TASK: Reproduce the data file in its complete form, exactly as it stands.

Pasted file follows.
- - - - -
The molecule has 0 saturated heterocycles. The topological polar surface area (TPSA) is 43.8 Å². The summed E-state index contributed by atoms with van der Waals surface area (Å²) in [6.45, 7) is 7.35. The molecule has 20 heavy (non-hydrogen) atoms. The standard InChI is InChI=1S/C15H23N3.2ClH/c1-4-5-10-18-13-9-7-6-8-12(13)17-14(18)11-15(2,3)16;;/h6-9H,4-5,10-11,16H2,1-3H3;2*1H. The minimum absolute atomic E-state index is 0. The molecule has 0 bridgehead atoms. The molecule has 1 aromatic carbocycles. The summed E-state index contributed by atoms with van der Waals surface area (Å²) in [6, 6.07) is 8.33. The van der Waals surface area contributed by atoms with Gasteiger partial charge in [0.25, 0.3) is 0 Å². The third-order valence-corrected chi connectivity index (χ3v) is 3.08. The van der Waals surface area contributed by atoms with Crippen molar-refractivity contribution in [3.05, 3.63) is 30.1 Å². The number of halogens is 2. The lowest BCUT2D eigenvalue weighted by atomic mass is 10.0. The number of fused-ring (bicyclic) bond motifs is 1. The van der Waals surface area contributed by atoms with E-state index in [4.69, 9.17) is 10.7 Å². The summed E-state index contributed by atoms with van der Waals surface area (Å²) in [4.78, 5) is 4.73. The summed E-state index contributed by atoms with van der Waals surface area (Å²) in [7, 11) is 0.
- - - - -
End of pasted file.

The molecule has 0 saturated heterocycles. The topological polar surface area (TPSA) is 43.8 Å². The summed E-state index contributed by atoms with van der Waals surface area (Å²) in [6.45, 7) is 7.35. The molecule has 20 heavy (non-hydrogen) atoms. The standard InChI is InChI=1S/C15H23N3.2ClH/c1-4-5-10-18-13-9-7-6-8-12(13)17-14(18)11-15(2,3)16;;/h6-9H,4-5,10-11,16H2,1-3H3;2*1H. The minimum absolute atomic E-state index is 0. The molecule has 0 bridgehead atoms. The molecule has 1 aromatic carbocycles. The summed E-state index contributed by atoms with van der Waals surface area (Å²) in [6, 6.07) is 8.33. The van der Waals surface area contributed by atoms with Gasteiger partial charge in [0.25, 0.3) is 0 Å². The third-order valence-corrected chi connectivity index (χ3v) is 3.08. The van der Waals surface area contributed by atoms with Crippen molar-refractivity contribution in [3.05, 3.63) is 30.1 Å². The number of halogens is 2. The lowest BCUT2D eigenvalue weighted by atomic mass is 10.0. The number of fused-ring (bicyclic) bond motifs is 1. The van der Waals surface area contributed by atoms with E-state index in [4.69, 9.17) is 10.7 Å². The summed E-state index contributed by atoms with van der Waals surface area (Å²) in [4.78, 5) is 4.73. The summed E-state index contributed by atoms with van der Waals surface area (Å²) in [7, 11) is 0.